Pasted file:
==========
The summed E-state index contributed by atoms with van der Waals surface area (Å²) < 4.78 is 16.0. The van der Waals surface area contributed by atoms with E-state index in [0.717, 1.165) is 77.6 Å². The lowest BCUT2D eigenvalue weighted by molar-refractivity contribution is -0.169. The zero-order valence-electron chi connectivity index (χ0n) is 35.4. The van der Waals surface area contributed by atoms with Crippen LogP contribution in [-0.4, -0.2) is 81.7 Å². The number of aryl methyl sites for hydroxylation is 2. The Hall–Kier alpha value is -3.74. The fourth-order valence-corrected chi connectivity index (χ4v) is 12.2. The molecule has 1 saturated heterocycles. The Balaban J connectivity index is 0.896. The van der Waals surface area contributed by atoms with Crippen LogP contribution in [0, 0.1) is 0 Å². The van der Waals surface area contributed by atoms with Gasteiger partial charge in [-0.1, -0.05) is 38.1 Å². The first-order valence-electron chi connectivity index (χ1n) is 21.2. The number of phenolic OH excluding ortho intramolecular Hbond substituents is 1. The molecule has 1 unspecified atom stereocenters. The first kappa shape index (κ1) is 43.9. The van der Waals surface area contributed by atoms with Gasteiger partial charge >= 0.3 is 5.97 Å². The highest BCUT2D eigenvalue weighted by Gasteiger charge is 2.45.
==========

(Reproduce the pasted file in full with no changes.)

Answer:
The summed E-state index contributed by atoms with van der Waals surface area (Å²) < 4.78 is 16.0. The van der Waals surface area contributed by atoms with E-state index in [0.717, 1.165) is 77.6 Å². The lowest BCUT2D eigenvalue weighted by molar-refractivity contribution is -0.169. The zero-order valence-electron chi connectivity index (χ0n) is 35.4. The van der Waals surface area contributed by atoms with Crippen LogP contribution in [-0.4, -0.2) is 81.7 Å². The number of aryl methyl sites for hydroxylation is 2. The Hall–Kier alpha value is -3.74. The fourth-order valence-corrected chi connectivity index (χ4v) is 12.2. The molecule has 1 saturated heterocycles. The Balaban J connectivity index is 0.896. The van der Waals surface area contributed by atoms with Crippen LogP contribution in [0, 0.1) is 0 Å². The van der Waals surface area contributed by atoms with Gasteiger partial charge in [-0.1, -0.05) is 38.1 Å². The first-order valence-electron chi connectivity index (χ1n) is 21.2. The number of phenolic OH excluding ortho intramolecular Hbond substituents is 1. The molecule has 1 unspecified atom stereocenters. The first kappa shape index (κ1) is 43.9. The van der Waals surface area contributed by atoms with Gasteiger partial charge >= 0.3 is 5.97 Å². The highest BCUT2D eigenvalue weighted by Gasteiger charge is 2.45.